Skip to main content

What is autofocus, and how does it work?

Autofocus points
(Image credit: Future)

Autofocus has been a feature on cameras for a long time but it has become more sophisticated and, in many ways, more complex with the advancement of modern digital cameras. 

A lot of more recent camera jargon has been around autofocus technologies, such as 'eye AF' and 'real-time tracking'. The basic principles are comparatively simple, however – choosing when the camera will focus (AF mode) and what it will focus on (AF point).

Single-shot AF vs continuous AF

(Image credit: Future)

How each system works is the stuff of science papers, but what’s really important is how you can harness the technology that underlies autofocus to achieve shots that are sharp where you want them. The first thing is to know which AF-mode to set with the choice effectively being between Single (AF-S/One-Shot) and Continuous (AF-C/AI-SERVO). 

In Single Shot, the autofocus locks and remains locked while you half-depress the shutter release button. This is the mode to use when you are photographing a subject that doesn’t move at all or moves very little. 

Continuous focus tries to constantly focus on the subject, so it is harder to use because it’s easy to jump onto the wrong part of the scene but it is much more effective when you are trying to maintain sharp focus on a subject that is moving. 

Autofocusing at the right point

Our main image shows the autofocus points in a typical DSLR viewfinder. They are clustered around the center of the frame. Mirrorless cameras, or cameras with live view modes, have AF points across a much wider area, sometimes the entire area of the frame. (Image credit: Olympus)

It’s also vitally important that the AF-system locks onto the right part of the scene. For example, a person’s eyes in a portrait. To do that you need to restrict the number of AF points that are active. 

Depending on your camera’s make and model, you may have a small number of different autofocus points or a large number. These can be active or inactive and arranged in different groups, depending on how you want to configure them for a particular shooting scenario. You’ll see them as small shapes (often square) when you look through the viewfinder or they can be visible on the LCD screen when using Live View. For accuracy, it’s often better to have just one or, perhaps a smaller group of AF Points active and able to achieve focus.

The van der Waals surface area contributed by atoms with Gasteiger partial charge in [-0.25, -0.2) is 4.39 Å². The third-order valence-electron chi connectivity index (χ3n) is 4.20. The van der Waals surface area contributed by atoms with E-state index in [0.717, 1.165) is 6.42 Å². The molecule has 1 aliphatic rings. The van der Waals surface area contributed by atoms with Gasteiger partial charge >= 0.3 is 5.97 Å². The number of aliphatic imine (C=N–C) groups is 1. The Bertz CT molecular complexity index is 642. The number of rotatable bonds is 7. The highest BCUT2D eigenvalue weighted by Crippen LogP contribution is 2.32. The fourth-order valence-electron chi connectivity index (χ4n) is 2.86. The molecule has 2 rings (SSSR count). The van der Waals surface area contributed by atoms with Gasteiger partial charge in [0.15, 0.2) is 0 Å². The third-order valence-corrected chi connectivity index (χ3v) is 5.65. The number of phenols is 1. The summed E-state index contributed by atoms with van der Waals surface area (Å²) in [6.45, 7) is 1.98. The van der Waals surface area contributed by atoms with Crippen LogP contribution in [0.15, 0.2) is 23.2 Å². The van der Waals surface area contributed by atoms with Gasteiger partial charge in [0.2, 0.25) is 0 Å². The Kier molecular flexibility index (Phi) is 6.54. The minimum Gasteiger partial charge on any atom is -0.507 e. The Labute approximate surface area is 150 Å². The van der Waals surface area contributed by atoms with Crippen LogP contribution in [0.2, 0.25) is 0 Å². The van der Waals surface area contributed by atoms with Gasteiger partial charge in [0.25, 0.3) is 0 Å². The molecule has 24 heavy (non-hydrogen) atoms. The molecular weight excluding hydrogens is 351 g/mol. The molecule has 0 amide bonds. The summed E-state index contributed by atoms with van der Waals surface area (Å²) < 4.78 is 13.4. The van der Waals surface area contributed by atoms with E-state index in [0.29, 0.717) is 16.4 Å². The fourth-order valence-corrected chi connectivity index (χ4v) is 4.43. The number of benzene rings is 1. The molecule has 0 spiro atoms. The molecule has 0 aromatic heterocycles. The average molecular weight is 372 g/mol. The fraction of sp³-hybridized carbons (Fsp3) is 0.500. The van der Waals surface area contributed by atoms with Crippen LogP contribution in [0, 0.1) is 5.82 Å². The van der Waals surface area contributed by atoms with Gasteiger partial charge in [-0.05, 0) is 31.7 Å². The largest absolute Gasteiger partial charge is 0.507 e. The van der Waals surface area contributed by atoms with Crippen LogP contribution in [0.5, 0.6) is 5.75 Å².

When all available AF points are active simultaneously, you can potentially achieve focus on the wrong place within the scene because the AF system just wants to choose a zone of high contrast. But if you select one, or a small group, of active AF Points you can use the camera’s control wheel or pad to move the reduced number of AF-Points around the frame, placing them on the area you want focus to be achieved.

Contrast AF vs phase detect AF

There are two main types of autofocusing systems. One is Contrast Detection and the other is Phase Detection. You might assume that Contrast Detection is the one your camera uses but actually it may have both types and, in fact, it’s Phase Detection that allows for fast autofocusing – something that’s absolutely needed when photographing a rapidly moving subject, such as a cyclist or a bird-in-flight. Contrast Detection – which is in operation when shooting in Live View on a DSLR – is slower but also very accurate. 

Autofocus is a highly sophisticated and useful tool. Understanding which mode to use and how to choose and move an active AF Point will help you to be more selective and creative with your photography. 

Read more:

Best cameras for sports
Best professional cameras
Best mirrorless cameras
Best beginner cameras